Toronto Dominion joins ranks of systemic banks, Deutsche drops a level - Metro US

Toronto Dominion joins ranks of systemic banks, Deutsche drops a level

FILE PHOTO: The TD bank logo is seen on top of the Toronto Dominion Canada Trust Tower in Toronto, Ontario, Canada March 16, 2017. REUTERS/Chris Helgren/File Photo
By Huw Jones

By Huw Jones

LONDON (Reuters) – Canada’s Toronto Dominion Bank has been added to a global list of systemic banks that must hold extra capital, while Deutsche Bank has dropped a rank within the list, the Financial Stability Board (FSB) said on Friday.

The international body based in Basel, Switzerland, was updating its list of systemic banks, introduced in the aftermath of the global financial crisis a decade ago when taxpayers had to bail out struggling lenders.

The addition of Toronto Dominion brings the total number of systemic banks to 30.

Systemic banks are slotted into one of five buckets, although the fifth – where banks would be required to hold an extra 3.5% of capital to risk-weighted assets on top of minimum requirements – remains empty.

JP Morgan Chase remains the sole occupier of the fourth bucket, with a 2.5% capital surcharge.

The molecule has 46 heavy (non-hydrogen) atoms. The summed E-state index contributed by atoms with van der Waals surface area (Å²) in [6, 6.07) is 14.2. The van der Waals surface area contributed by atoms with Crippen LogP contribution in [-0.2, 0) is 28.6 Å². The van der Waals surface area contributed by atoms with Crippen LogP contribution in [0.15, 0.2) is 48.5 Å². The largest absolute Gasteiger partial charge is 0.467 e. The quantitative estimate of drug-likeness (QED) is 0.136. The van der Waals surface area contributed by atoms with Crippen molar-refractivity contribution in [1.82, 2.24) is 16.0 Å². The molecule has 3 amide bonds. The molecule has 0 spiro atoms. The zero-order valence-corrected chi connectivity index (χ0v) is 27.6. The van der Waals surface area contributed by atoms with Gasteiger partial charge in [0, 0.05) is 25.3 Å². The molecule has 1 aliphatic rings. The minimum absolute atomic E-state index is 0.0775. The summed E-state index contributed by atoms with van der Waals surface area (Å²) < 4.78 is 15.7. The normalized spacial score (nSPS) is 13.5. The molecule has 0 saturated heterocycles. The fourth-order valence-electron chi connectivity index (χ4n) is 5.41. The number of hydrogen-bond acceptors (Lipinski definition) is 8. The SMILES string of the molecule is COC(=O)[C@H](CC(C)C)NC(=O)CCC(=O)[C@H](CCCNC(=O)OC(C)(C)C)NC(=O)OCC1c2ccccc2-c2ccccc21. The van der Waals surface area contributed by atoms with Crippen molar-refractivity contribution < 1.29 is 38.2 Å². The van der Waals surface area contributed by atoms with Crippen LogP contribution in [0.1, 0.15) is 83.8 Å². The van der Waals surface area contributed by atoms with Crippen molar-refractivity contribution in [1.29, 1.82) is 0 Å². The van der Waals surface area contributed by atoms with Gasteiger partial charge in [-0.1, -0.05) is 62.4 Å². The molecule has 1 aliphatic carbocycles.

Citigroup and HSBC are in the third bucket, with a 2% surcharge.

Deutsche Bank has dropped from the third to the second bucket, which has a 1.5% surcharge, in a sign of how the struggling German lender is shrinking and simplifying its operations.

“This was primarily driven by reductions in leverage, strategic adjustments in the bank’s business and geographic perimeter and lower derivative volumes, together with wider industry developments,” Deutsche Bank said in a statement.

Deutsche Bank is, however, still required to meet a 2% extra capital requirement as a “domestic systemically important bank”, and therefore the overall capital buffer is expected to remain unchanged, the German bank said.

Toronto Dominion has been placed in the first bucket, with a 1% surcharge.

Changes to capital requirements come into effect in January 2021.

Banks on the list also face more onerous requirements for issuing special bonds that can be written down to replenish capital burned in a crisis to shield taxpayers.

(Reporting by Huw Jones; Editing by Jason Neely and Mark Potter)

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